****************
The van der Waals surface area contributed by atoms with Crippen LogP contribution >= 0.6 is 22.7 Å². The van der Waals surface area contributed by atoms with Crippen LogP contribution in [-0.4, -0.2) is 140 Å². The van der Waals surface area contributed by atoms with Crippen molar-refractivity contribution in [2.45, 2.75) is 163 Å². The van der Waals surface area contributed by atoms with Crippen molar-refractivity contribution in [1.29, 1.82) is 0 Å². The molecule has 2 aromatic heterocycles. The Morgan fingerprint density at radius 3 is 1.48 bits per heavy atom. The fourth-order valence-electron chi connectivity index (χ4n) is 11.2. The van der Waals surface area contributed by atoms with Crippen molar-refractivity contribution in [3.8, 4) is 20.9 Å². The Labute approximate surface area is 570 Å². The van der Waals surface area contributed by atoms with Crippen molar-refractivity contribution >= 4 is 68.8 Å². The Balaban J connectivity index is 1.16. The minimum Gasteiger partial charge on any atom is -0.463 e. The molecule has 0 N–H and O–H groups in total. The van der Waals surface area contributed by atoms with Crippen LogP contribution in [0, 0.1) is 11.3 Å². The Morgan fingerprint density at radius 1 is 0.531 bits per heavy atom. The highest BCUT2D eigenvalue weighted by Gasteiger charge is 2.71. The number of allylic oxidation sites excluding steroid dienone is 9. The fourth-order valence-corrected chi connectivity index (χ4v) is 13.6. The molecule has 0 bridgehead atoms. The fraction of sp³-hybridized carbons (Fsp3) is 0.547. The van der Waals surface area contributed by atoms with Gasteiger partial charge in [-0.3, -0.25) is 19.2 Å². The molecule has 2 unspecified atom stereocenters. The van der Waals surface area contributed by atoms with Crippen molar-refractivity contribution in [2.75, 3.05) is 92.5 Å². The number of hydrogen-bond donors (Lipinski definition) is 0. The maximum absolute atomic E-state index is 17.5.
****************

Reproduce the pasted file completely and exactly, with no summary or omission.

The van der Waals surface area contributed by atoms with Crippen LogP contribution >= 0.6 is 22.7 Å². The van der Waals surface area contributed by atoms with Crippen LogP contribution in [-0.4, -0.2) is 140 Å². The van der Waals surface area contributed by atoms with Crippen molar-refractivity contribution in [2.45, 2.75) is 163 Å². The van der Waals surface area contributed by atoms with Crippen molar-refractivity contribution in [1.29, 1.82) is 0 Å². The molecule has 2 aromatic heterocycles. The Morgan fingerprint density at radius 3 is 1.48 bits per heavy atom. The fourth-order valence-electron chi connectivity index (χ4n) is 11.2. The van der Waals surface area contributed by atoms with Crippen molar-refractivity contribution in [3.8, 4) is 20.9 Å². The Labute approximate surface area is 570 Å². The van der Waals surface area contributed by atoms with Crippen molar-refractivity contribution >= 4 is 68.8 Å². The Balaban J connectivity index is 1.16. The minimum Gasteiger partial charge on any atom is -0.463 e. The molecule has 0 N–H and O–H groups in total. The van der Waals surface area contributed by atoms with Crippen LogP contribution in [0, 0.1) is 11.3 Å². The Morgan fingerprint density at radius 1 is 0.531 bits per heavy atom. The highest BCUT2D eigenvalue weighted by Gasteiger charge is 2.71. The number of allylic oxidation sites excluding steroid dienone is 9. The fourth-order valence-corrected chi connectivity index (χ4v) is 13.6. The molecule has 0 bridgehead atoms. The fraction of sp³-hybridized carbons (Fsp3) is 0.547. The van der Waals surface area contributed by atoms with Gasteiger partial charge in [-0.3, -0.25) is 19.2 Å². The molecule has 2 unspecified atom stereocenters. The van der Waals surface area contributed by atoms with Crippen molar-refractivity contribution in [2.75, 3.05) is 92.5 Å². The number of hydrogen-bond donors (Lipinski definition) is 0. The maximum absolute atomic E-state index is 17.5.